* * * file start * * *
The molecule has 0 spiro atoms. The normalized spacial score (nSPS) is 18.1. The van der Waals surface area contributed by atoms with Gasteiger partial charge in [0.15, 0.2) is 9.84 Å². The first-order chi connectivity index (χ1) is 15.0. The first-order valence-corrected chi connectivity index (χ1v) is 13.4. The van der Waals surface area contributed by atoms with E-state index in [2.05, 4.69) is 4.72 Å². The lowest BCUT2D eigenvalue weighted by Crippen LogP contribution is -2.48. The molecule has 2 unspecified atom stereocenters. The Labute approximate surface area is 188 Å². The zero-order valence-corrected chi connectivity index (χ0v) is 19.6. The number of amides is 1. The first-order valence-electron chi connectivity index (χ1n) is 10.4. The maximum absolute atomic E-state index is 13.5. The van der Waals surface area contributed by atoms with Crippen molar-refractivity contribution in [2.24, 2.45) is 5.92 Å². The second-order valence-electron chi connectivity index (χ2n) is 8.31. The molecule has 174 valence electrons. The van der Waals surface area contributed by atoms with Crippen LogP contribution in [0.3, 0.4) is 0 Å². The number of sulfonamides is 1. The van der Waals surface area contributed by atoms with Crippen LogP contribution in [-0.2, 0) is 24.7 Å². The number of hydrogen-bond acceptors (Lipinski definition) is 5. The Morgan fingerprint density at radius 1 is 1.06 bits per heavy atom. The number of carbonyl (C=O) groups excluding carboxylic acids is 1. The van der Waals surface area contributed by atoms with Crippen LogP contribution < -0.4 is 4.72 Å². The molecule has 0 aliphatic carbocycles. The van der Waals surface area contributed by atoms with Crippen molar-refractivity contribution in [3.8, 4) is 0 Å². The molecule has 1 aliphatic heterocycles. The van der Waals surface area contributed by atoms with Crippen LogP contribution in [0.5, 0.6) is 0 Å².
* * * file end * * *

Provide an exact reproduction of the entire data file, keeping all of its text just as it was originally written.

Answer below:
The molecule has 0 spiro atoms. The normalized spacial score (nSPS) is 18.1. The van der Waals surface area contributed by atoms with Gasteiger partial charge in [0.15, 0.2) is 9.84 Å². The first-order chi connectivity index (χ1) is 15.0. The first-order valence-corrected chi connectivity index (χ1v) is 13.4. The van der Waals surface area contributed by atoms with E-state index in [2.05, 4.69) is 4.72 Å². The lowest BCUT2D eigenvalue weighted by Crippen LogP contribution is -2.48. The molecule has 2 unspecified atom stereocenters. The Labute approximate surface area is 188 Å². The zero-order valence-corrected chi connectivity index (χ0v) is 19.6. The number of amides is 1. The first-order valence-electron chi connectivity index (χ1n) is 10.4. The maximum absolute atomic E-state index is 13.5. The van der Waals surface area contributed by atoms with Crippen molar-refractivity contribution in [2.24, 2.45) is 5.92 Å². The second-order valence-electron chi connectivity index (χ2n) is 8.31. The molecule has 174 valence electrons. The van der Waals surface area contributed by atoms with Crippen LogP contribution in [0.3, 0.4) is 0 Å². The number of sulfonamides is 1. The van der Waals surface area contributed by atoms with Crippen LogP contribution in [-0.2, 0) is 24.7 Å². The number of hydrogen-bond acceptors (Lipinski definition) is 5. The Morgan fingerprint density at radius 1 is 1.06 bits per heavy atom. The number of carbonyl (C=O) groups excluding carboxylic acids is 1. The van der Waals surface area contributed by atoms with Crippen LogP contribution < -0.4 is 4.72 Å². The molecule has 0 aliphatic carbocycles. The van der Waals surface area contributed by atoms with Crippen molar-refractivity contribution in [3.8, 4) is 0 Å². The molecule has 1 aliphatic heterocycles. The van der Waals surface area contributed by atoms with Crippen LogP contribution in [0.5, 0.6) is 0 Å².